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When our first child was born, I was not at all clear on the moral perplexities of bed sharing….. Certainly, my mother had not shared a bed with me as a baby. No one I knew growing up in New York in the 1960s ever talked about sharing a bed with their child. Babies had their crib down the hall, were bottle fed and probably kept to a 4-hour feeding schedule. Vaguely, I knew my cousin had mentioned how important it was to breastfeed her son, but by that time, I was a teenager and not all that interested. Our oldest son was born in a midwife center in Germany and as it turned out by the time our childbirth course and my pregnancy yoga course was over, I had become convinced our baby would be close to me after birth. But, not in our bed. In some sort of bed put together next to our bed… Somehow I remember thinking it vital to maintain some space between parents and baby. Hmm. But, then...  readmore logo

Bed-sharing and sex

by Gena Kirby

"My kids are 3, 6 and 9, you don't ever stop feeling like you want your space back. Unless you intend to sell them or "accidentally" leave them at a pit stop on a road trip, I have bad news for you. You don't get YOUR space back. It's not yours anymore.

"Why not get creative? Weren't any of us horny teenagers (I will stretch that to Horny any-timers)? Why is the bed the only place left for us to make love in? I wasn't that crazy but in my day I have made love on the beach, against a tree, in a car port, on the beach, on a street, did I mention on the beach? After we had kids it was the car, the closet, the laundry room, my moms pantry (God, I hope she doesn't read this), and right next to the bed on the floor." go to Progressive Parenting

Real Men Sleep with their Kids

by Terry Bain

If you're a man with a new baby who's always telling people you're jealous of the bond between mother and child, and if your child isn't yet sleeping in your bed, I say to you: Bring your baby in, get to know him, sleep with him. If someday you want to share your child's daydreams, take a step in the right direction by first sharing his night dreams.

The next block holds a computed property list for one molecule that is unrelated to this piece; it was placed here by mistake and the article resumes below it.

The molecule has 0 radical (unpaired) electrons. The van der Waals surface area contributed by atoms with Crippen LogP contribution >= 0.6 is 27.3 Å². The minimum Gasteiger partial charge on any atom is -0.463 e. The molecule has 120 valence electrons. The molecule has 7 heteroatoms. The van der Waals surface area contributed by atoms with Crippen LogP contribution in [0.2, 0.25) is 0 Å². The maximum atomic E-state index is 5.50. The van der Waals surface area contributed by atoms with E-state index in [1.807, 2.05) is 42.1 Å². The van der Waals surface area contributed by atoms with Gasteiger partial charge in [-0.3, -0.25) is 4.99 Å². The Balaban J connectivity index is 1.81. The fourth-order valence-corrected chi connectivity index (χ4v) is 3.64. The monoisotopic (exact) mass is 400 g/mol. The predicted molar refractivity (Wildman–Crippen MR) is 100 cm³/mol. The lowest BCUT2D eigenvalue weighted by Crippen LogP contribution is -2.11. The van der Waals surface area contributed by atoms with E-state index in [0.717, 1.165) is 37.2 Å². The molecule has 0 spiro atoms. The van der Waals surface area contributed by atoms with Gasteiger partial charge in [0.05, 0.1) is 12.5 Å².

After many months of my son sleeping with us, I am intimately familiar with his needs, both at night and during the day—even if I'm not always the one who can fulfill them. (I can't, after all, nurse him or be his mother.) I feel as if I am in sync with him as I have been with no other human. I don't think I even knew what it meant to be so familiar with another human. And I cannot explain to you how exhilarating that is. You have to experience it for yourself.

From "Real Men Sleep with Their Kids", Mothering, Issue 132, September/October 2005

Co-sleeping and Bedsharing

by James J. McKenna Ph.D. and Edmund P. Joyce C.S.C., Mother-Baby Behavioral Sleep Laboratory, University of Notre Dame

"One of the most important reasons why bedsharing occurs, and the reason why simple declarations against it will not eradicate it, is because sleeping next to one’s baby is biologically appropriate, unlike placing infants prone to sleep or putting an infant in a room to sleep by itself. This is particularly so when bedsharing is associated with breast feeding." see

We do know there are lots of issues involved: independence, sexuality, intimacy, sleep needs. These reflect not only personal preferences based on our own childhoods but also the cultural expectations influencing our first parenting years. For example, sentences such as the following carry a lot of weight with a woman unsure of herself: "A review of the current scientific literature demonstrates that not only has bedsharing not been proven to be protective against SIDS but that it can, under a number of conditions, actually be hazardous." [View source]

This is based on a CPSC Report, sent out in a press release from the SIDS Alliance. (1999)

Many mothers hear such words and are afraid. Despite the fact that in almost all cultures around the globe today babies sleep with an adult. "It is only in industrialized Western societies such as North America and some countries in Europe that sleep has become a private affair." [View source]

Small, Meredith, "Our Babies, Ourselves: How biology and culture shape the way we parent," New York: Doubleday, 1998, p.112

Bedsharing in China

As expected, routine bed sharing in Chinese school-aged children is very prevalent, with 56 percent in 7-year-olds and 7 percent in 11- to 13-year-olds. Although bed sharing is an accepted practice in many Asian countries, we do not know if these Chinese numbers would apply throughout Asia. However, this rate is expected to be markedly higher than that found in Western children. A recent United States national survey conducted between 1993 and 2000 indicated that only 9.2% of infants usually share a bed with their parents. readmore logo